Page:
Yeah that was my first thought when a new cacher made reference to the questions, but then experienced cachers with several hides started getting the same questions. It just struck me as odd and, as IWC was, experienced cachers were a bit insulted by the questions when they had never had a problem with any of their previous hide.

 

Plus, listing the contents of any new cache (that has any) is pretty much the norm, I can't see how that takes the fun out.

 

Yeah, me neither and I don't know anyone that has said that, but maybe if someone that feels that way reads this it will make them feel better that you feel that way :P:D

 

Oh, maybe you misunderstood what I typed earlier? :) What I was making reference to was a new cacher that listed very specific information about the hide on the cache page:

 

... having descriptions of exactly what the cache container was, where it was hidden and how it was hidden.

 

The cache pages are changed now but they told where to park, that the cache was a medium lock n lock, outside the cemetery fence, near the south west corner beneath cedar trees, covered with rocks. Another page said that it was small lock n lock, covered with bark, in a hole on the north east side of a tree and even how many feet the tree was from the road.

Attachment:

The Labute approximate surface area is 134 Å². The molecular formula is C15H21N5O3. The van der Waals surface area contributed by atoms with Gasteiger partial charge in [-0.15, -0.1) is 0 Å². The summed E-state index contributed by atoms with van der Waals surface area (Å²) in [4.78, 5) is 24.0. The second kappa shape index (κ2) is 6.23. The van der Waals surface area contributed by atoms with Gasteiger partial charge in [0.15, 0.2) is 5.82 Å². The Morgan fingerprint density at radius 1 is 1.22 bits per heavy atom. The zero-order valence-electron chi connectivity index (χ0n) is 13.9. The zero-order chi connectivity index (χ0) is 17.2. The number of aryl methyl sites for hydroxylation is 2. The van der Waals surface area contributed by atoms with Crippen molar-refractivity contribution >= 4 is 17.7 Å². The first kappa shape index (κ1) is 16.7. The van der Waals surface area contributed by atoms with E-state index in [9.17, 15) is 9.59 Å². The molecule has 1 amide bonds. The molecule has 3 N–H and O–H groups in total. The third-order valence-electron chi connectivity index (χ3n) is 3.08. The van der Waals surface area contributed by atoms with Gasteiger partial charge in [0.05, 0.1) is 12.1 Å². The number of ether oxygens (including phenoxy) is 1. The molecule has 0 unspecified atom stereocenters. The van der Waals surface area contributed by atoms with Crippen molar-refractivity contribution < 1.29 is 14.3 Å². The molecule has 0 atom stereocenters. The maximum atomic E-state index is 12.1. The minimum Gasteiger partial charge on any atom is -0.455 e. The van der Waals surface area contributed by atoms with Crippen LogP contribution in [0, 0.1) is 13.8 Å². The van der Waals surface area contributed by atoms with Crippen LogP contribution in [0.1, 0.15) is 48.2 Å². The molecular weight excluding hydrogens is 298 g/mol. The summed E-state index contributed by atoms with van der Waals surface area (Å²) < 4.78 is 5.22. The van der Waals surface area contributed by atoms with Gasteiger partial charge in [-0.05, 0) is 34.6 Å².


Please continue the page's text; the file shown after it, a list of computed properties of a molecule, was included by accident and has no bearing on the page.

Yeah that took all the imagination and thrill out of the hunt. The cacher told me that after many emails back and forth to the reviewer they felt they had to place all of that information in the description just to get the listing published, so 5 caches to follow they followed suit and all of their cache description read that way. They did not like it and did not want it that way but felt they had to. I suggested they double check with the reviewer but I was pretty sure the reviewer just wanted the information in a reviewer note and not on the cache page and they could edit it to read the way they wanted.

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...They did not like it and did not want it that way but felt they had to. I suggested they double check with the reviewer but I was pretty sure the reviewer just wanted the information in a reviewer note and not on the cache page and they could edit it to read the way they wanted.

Yep, that would be my guess. Folks with a mad on are liable to act out in any sort of way.